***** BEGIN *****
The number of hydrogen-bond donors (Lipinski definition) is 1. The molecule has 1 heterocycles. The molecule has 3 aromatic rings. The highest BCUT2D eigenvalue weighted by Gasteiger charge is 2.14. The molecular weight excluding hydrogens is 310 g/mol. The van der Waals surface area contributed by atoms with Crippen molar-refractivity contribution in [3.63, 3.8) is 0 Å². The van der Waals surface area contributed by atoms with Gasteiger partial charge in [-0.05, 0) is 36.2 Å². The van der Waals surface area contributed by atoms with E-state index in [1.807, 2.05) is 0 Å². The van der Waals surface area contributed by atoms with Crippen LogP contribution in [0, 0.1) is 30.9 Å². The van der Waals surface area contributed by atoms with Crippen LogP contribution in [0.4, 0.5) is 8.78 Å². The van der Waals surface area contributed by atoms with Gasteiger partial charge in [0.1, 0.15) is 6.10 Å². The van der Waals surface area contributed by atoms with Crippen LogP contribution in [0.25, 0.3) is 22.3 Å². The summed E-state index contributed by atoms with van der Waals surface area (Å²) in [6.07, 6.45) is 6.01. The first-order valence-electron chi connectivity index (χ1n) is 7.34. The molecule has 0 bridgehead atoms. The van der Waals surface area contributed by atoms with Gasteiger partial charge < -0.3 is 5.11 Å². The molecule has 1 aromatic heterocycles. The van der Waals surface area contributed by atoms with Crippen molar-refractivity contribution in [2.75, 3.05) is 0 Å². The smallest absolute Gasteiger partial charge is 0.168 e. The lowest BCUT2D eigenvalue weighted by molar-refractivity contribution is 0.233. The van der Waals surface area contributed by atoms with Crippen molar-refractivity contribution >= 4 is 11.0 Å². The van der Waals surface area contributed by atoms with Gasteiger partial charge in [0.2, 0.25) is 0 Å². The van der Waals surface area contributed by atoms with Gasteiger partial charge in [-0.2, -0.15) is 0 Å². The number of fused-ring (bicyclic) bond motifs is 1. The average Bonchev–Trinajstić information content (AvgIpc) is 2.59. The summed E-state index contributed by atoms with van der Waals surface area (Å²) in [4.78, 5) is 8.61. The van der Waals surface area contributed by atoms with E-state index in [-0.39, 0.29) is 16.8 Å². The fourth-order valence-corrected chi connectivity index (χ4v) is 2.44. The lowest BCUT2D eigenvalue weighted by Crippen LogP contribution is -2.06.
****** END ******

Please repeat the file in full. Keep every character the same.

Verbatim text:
The number of hydrogen-bond donors (Lipinski definition) is 1. The molecule has 1 heterocycles. The molecule has 3 aromatic rings. The highest BCUT2D eigenvalue weighted by Gasteiger charge is 2.14. The molecular weight excluding hydrogens is 310 g/mol. The van der Waals surface area contributed by atoms with Crippen molar-refractivity contribution in [3.63, 3.8) is 0 Å². The van der Waals surface area contributed by atoms with Gasteiger partial charge in [-0.05, 0) is 36.2 Å². The van der Waals surface area contributed by atoms with E-state index in [1.807, 2.05) is 0 Å². The van der Waals surface area contributed by atoms with Crippen LogP contribution in [0, 0.1) is 30.9 Å². The van der Waals surface area contributed by atoms with Crippen LogP contribution in [0.4, 0.5) is 8.78 Å². The van der Waals surface area contributed by atoms with Gasteiger partial charge in [0.1, 0.15) is 6.10 Å². The van der Waals surface area contributed by atoms with Crippen LogP contribution in [0.25, 0.3) is 22.3 Å². The summed E-state index contributed by atoms with van der Waals surface area (Å²) in [6.07, 6.45) is 6.01. The first-order valence-electron chi connectivity index (χ1n) is 7.34. The molecule has 0 bridgehead atoms. The van der Waals surface area contributed by atoms with Gasteiger partial charge < -0.3 is 5.11 Å². The molecule has 1 aromatic heterocycles. The van der Waals surface area contributed by atoms with Crippen molar-refractivity contribution in [2.75, 3.05) is 0 Å². The smallest absolute Gasteiger partial charge is 0.168 e. The lowest BCUT2D eigenvalue weighted by molar-refractivity contribution is 0.233. The van der Waals surface area contributed by atoms with Crippen molar-refractivity contribution >= 4 is 11.0 Å². The van der Waals surface area contributed by atoms with Gasteiger partial charge in [0.2, 0.25) is 0 Å². The van der Waals surface area contributed by atoms with Gasteiger partial charge in [-0.2, -0.15) is 0 Å². The number of fused-ring (bicyclic) bond motifs is 1. The average Bonchev–Trinajstić information content (AvgIpc) is 2.59. The summed E-state index contributed by atoms with van der Waals surface area (Å²) in [4.78, 5) is 8.61. The van der Waals surface area contributed by atoms with E-state index in [-0.39, 0.29) is 16.8 Å². The fourth-order valence-corrected chi connectivity index (χ4v) is 2.44. The lowest BCUT2D eigenvalue weighted by Crippen LogP contribution is -2.06.